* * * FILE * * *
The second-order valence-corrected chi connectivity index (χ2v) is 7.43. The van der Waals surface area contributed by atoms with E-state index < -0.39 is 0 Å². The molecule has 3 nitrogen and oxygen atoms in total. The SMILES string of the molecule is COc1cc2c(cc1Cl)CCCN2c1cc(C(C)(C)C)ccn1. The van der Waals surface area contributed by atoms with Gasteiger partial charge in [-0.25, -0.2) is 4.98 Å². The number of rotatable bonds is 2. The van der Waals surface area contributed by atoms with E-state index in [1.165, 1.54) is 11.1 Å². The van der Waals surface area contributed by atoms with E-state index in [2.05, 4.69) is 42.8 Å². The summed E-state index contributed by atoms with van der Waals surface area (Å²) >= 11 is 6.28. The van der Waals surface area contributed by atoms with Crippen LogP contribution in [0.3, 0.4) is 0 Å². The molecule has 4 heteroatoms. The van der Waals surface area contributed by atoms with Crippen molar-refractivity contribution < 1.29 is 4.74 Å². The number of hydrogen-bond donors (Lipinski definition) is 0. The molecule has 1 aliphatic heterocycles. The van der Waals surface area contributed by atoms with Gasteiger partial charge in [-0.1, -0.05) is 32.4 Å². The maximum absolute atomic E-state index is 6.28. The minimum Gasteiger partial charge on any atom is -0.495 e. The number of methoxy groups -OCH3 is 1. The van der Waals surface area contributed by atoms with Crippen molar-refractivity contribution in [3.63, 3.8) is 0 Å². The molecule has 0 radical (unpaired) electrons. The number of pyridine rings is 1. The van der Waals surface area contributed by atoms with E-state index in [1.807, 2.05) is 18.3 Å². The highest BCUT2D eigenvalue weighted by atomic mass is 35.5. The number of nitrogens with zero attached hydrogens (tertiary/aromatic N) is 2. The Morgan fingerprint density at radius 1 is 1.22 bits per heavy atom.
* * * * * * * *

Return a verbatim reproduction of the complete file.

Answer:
The second-order valence-corrected chi connectivity index (χ2v) is 7.43. The van der Waals surface area contributed by atoms with E-state index < -0.39 is 0 Å². The molecule has 3 nitrogen and oxygen atoms in total. The SMILES string of the molecule is COc1cc2c(cc1Cl)CCCN2c1cc(C(C)(C)C)ccn1. The van der Waals surface area contributed by atoms with Gasteiger partial charge in [-0.25, -0.2) is 4.98 Å². The number of rotatable bonds is 2. The van der Waals surface area contributed by atoms with E-state index in [1.165, 1.54) is 11.1 Å². The van der Waals surface area contributed by atoms with E-state index in [2.05, 4.69) is 42.8 Å². The summed E-state index contributed by atoms with van der Waals surface area (Å²) >= 11 is 6.28. The van der Waals surface area contributed by atoms with Crippen LogP contribution in [0.3, 0.4) is 0 Å². The molecule has 4 heteroatoms. The van der Waals surface area contributed by atoms with Crippen molar-refractivity contribution < 1.29 is 4.74 Å². The number of hydrogen-bond donors (Lipinski definition) is 0. The molecule has 1 aliphatic heterocycles. The van der Waals surface area contributed by atoms with Gasteiger partial charge in [-0.1, -0.05) is 32.4 Å². The maximum absolute atomic E-state index is 6.28. The minimum Gasteiger partial charge on any atom is -0.495 e. The number of methoxy groups -OCH3 is 1. The van der Waals surface area contributed by atoms with Crippen molar-refractivity contribution in [3.63, 3.8) is 0 Å². The molecule has 0 radical (unpaired) electrons. The number of pyridine rings is 1. The van der Waals surface area contributed by atoms with E-state index in [1.807, 2.05) is 18.3 Å². The highest BCUT2D eigenvalue weighted by atomic mass is 35.5. The number of nitrogens with zero attached hydrogens (tertiary/aromatic N) is 2. The Morgan fingerprint density at radius 1 is 1.22 bits per heavy atom.